It is a well known fact that experiencing war changes people; there is an innocence that is forever lost. In Tim O’Brian’s, “Sweetheart of the Song Tra Bong”, Mary Anne Bell is an unusual example of the innocence that is lost in war because unlike the rest of the soldiers, she is a woman. Mary Anne’s transformation from innocent “sweetheart” to fierce warrior left readers with mixed emotions because although Mary Anne felt at peace with her transformation, she was also disconnected from reality.
The author instills emotion in the audience by using many true cases to create a lasting impression on them about the reasons for “fears of putting women in the trenches” (Collins 2) that could contribute to the lack of respect they are getting for wanting combat roles because of them. She mentions a true scenario case involving “Shoshana Johnson, a cook [who] was shot in both ankles, taken captive and held for 22 days” (Collins 2).
In Tim O'Brien's narrative, The Things They Carried, characters are shown going through excruciatingly difficult war struggles. There are many intriguing themes that O’Brien is sharing in the text, but the most striking is the differences between the way each person handles war. People in the story cope by imagining things for motivation and pleasure. Imagination can help soldiers, but also does not help in war when the coping distracts one from important situations. The most common coping mechanism in the war stories has to do with women because they were used as security blankets during war. Soldiers use women, imagined and real, to offer an escape from war, but due to their inability to understand the war, the women cannot help them cope.
The detrimental effects of war on soldiers coming home has been an issue since the beginning of war itself. It has been known by many names; shell shock during WWI, battle fatigue during WWII, and PTSD in modern times. The effects of war is an age old issue addressed in The Things They Carried by Tim O’Brien. O’Brien uses women as a literary element by portraying women as fantasized for their innocence at first, but are really a metaphor to explain the changes that soldiers experience as a result of war, all to explore the damaging effects that war and PTSD have on the men fighting it.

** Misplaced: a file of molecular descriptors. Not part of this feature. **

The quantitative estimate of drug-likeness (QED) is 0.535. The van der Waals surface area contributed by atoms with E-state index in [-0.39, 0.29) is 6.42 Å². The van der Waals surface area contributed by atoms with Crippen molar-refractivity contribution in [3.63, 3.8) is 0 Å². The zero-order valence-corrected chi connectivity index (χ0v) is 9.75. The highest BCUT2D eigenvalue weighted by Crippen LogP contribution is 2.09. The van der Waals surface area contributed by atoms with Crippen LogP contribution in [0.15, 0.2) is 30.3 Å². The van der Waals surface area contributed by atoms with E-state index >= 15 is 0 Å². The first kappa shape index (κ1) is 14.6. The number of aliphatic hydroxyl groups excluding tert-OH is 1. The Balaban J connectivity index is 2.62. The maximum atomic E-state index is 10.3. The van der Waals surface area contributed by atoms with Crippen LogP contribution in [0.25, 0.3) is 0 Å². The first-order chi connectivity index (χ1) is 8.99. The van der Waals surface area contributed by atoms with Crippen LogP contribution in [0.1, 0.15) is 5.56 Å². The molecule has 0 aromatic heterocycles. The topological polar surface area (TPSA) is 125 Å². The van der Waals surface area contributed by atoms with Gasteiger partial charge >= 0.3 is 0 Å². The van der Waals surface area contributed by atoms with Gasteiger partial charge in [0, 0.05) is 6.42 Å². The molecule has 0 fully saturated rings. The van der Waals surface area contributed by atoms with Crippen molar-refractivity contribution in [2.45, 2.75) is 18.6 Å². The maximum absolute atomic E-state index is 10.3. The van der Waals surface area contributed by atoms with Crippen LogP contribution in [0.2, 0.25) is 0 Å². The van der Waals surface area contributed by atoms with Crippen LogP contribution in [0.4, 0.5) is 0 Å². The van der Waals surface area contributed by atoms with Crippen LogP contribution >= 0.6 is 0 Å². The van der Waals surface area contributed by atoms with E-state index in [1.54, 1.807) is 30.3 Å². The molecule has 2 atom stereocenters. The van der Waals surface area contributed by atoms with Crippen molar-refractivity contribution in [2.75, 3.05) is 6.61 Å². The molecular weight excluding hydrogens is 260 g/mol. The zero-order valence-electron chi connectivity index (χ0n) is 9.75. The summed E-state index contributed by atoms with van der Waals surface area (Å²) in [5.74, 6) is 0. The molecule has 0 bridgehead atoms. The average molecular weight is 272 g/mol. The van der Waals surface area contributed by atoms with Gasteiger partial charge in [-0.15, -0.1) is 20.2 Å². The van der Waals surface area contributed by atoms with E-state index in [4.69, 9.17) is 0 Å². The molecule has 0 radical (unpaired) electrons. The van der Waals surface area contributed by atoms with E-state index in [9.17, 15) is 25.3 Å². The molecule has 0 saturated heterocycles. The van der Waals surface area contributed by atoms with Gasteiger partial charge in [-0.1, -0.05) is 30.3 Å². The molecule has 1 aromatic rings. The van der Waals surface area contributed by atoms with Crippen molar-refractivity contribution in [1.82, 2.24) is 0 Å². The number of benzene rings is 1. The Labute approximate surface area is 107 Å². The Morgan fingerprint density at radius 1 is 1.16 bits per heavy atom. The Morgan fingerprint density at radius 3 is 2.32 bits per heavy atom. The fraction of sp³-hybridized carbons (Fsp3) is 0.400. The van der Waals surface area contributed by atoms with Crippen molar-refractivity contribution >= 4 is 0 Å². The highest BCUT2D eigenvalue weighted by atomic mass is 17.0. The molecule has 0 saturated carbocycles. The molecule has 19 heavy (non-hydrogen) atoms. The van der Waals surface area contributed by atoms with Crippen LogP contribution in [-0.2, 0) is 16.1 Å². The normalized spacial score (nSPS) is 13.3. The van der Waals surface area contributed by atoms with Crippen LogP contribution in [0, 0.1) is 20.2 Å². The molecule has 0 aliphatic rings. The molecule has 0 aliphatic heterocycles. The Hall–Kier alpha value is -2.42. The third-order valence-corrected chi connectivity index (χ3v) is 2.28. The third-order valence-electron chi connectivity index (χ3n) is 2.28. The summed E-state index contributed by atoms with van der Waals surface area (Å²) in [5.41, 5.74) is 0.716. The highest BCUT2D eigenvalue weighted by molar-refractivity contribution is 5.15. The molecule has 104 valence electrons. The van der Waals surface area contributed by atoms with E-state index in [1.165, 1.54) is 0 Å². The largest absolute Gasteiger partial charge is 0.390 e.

In 1944-1945, thousands of women joined the German army. During World War II, more and more girls joined the Luftwaffe under German’s control (“The Role of Women in Nazi Germany”). They replaced men, who were transferring to the Army to bear arms instead of driving planes against the advancing Allied forces. In the Luftwaffe, women operated
Young women in particular face serious forms of abuse during this time. The author describes on multiple occasions when she was assaulted by Russian soldiers. While she describes how horrible this makes her feels, she knows that having the Russian officers around her does protect her in certain ways. She is the companion of Russian soldier by the name of Anatol. He and other soldiers
Around 6 million Jews were murdered during the Holocaust. Elie Wiesel was one of the few that managed to survive this terrifying period of time and wrote a memoir to relay his experiences to the rest of the world. Throughout the memoir Night, faith is a commonly explored theme. Faith is used as a marker showing the fluctuating levels of humanity and caring in Elie and the other Jews.
In Our Mother’s War, Emily Yellin provides a compelling and eye-opening account of the many roles of women during World War II. Our Mother’s War was inspired by Yellin’s mother, Carol Lynn, who had lived through World War II and had been a Red Cross volunteer in the Pacific. After Yellin’s mother had died, Yellin had came upon an old manila envelope which contained many of her mother’s letters and dairy. Through these writings, Yellin realized for the first time the sacrifices women made for the war, and after being inspired to know more about the roles of women during World War II, she set out on a mission to unearth stories which have never been displayed before. Being a journalist and daughter of a World War II woman uniquely qualified Yellin to paint a vivid picture of the accounts of women during the war. through the use of letters and writings.